A new U.S. presidential administration is just one of the many changes the world can expect in 2017. But with the new administration comes a host of new policy changes likely to affect business trends and how people work. Here are five business trends that will shape how people work this year.
- Private Companies Will Start Setting Social Policy
In the wake of a new presidential administration, private companies will start setting social policy, rather than waiting for politicians to do it. For example, as the debate over a new, universal minimum wage continues, individual companies are making the decision to embrace a living wage. This decision ultimately means other companies will be forced to match wages if they want to be able to compete for top talent.
- Automation Will Continue to Eliminate, Create Jobs
With the rise of automation, whole classes of jobs will be eliminated, not just those that fall in the blue-collar category. Law firms, for example, will begin to use machine-learning algorithms to scour the internet for data and information, decreasing the need for paralegals. In the medical field, similar changes are afoot, as wearable technologies such as virtual reality displays become more commonplace, further diminishing the need for supplemental medical care staff. These technologies will also create new opportunities. While many focus on the jobs that will be created that build new technologies, the bigger opportunity will be for people that can work alongside the new technologies to create new and different-in-kind products.
- Private Companies Will Need to Address Internal Drug Policies
As more states look to decriminalize drugs like marijuana, companies will have to address marijuana usage in the workplace and will be forced to make a decision about their own internal drug policies. This is already being put to the test as California legalized recreational marijuana usage last month. Since many organizations have employees or offices in California, and — given the complexity that implementing state-specific policies can bring to national and global companies — leaders must now determine how to address this issue.
Marijuana usage is not the only drug-related policy that workplaces must consider. With companies striving for objectivity in the hiring process, they will need to think about how this jives with individuals using pharmaceutical drugs to treat legitimate issues such as ADD and ADHD. At the moment, most organizations are unprepared to decide if it is fair for a job candidate to be using prescription medication to treat ADD or ADHD during an assessment test.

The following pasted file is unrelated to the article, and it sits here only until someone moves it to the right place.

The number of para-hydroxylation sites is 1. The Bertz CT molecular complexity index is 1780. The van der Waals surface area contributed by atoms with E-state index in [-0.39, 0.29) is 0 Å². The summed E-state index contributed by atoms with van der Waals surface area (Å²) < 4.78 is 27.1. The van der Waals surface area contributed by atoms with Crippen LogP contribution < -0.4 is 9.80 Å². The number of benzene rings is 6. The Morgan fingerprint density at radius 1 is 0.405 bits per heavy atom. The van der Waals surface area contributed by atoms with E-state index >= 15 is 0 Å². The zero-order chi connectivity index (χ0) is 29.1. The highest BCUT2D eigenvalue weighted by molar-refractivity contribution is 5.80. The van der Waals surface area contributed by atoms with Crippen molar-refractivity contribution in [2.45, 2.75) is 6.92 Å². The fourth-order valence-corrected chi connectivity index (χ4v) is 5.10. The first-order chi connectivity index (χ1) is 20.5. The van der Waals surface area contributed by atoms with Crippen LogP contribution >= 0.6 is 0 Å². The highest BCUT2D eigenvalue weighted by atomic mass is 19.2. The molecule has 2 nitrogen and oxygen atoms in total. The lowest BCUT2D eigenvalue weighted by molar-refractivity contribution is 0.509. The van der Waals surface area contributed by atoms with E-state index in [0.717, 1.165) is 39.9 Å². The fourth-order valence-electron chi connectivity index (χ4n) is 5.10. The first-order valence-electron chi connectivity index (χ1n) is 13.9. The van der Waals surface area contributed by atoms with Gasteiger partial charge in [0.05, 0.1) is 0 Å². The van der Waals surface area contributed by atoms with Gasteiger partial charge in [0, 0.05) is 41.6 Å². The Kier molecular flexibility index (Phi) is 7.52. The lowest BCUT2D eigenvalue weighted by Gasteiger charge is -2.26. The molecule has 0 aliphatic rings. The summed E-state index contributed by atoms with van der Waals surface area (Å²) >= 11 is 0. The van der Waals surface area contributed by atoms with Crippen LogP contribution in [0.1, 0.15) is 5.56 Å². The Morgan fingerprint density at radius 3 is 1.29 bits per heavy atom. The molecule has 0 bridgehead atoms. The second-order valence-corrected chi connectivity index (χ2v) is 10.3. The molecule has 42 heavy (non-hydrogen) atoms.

- Private Companies Will Evolve Their Viewpoint on Diversity
A greater willingness in society to talk about those with intellectual disabilities will lead more companies to include this group of people in their diversity initiatives. While most diversity programs have historically focused on women and underrepresented ethnic groups, leaders are starting to realize that this segment has largely been ignored in most of those initiatives. As more progressive organizations start to include people with intellectual disabilities in their 2017 diversity initiatives, competitors will feel pressured to do the same.
- Technology That Tracks Employees
More companies are adopting technology that can track everything from employees’ email usage to when they arrive at work. Rather than having this data sit in the background, leaders at progressive companies are leveraging this information for decision-making purposes. For instance, data on when an employee arrives at work and leaves for the day, or how often they are checking and responding to email, can help leaders understand who is at risk of burning out. This in turn, can enable companies to ensure that they have a productive and healthy workforce.
While some organizations are concerned about how employees will react to collection and use of this data, it’s important to remember that employees are already experiencing this as consumers. Google and Facebook, for example, collect data around users’ behavior to push relevant ads their way. As long as companies are using the data they collect for good, employees will likely become as comfortable with the use of their data professionally as they are personally.
Brian Kropp is a human resources practice leader at information services and technology firm CEB.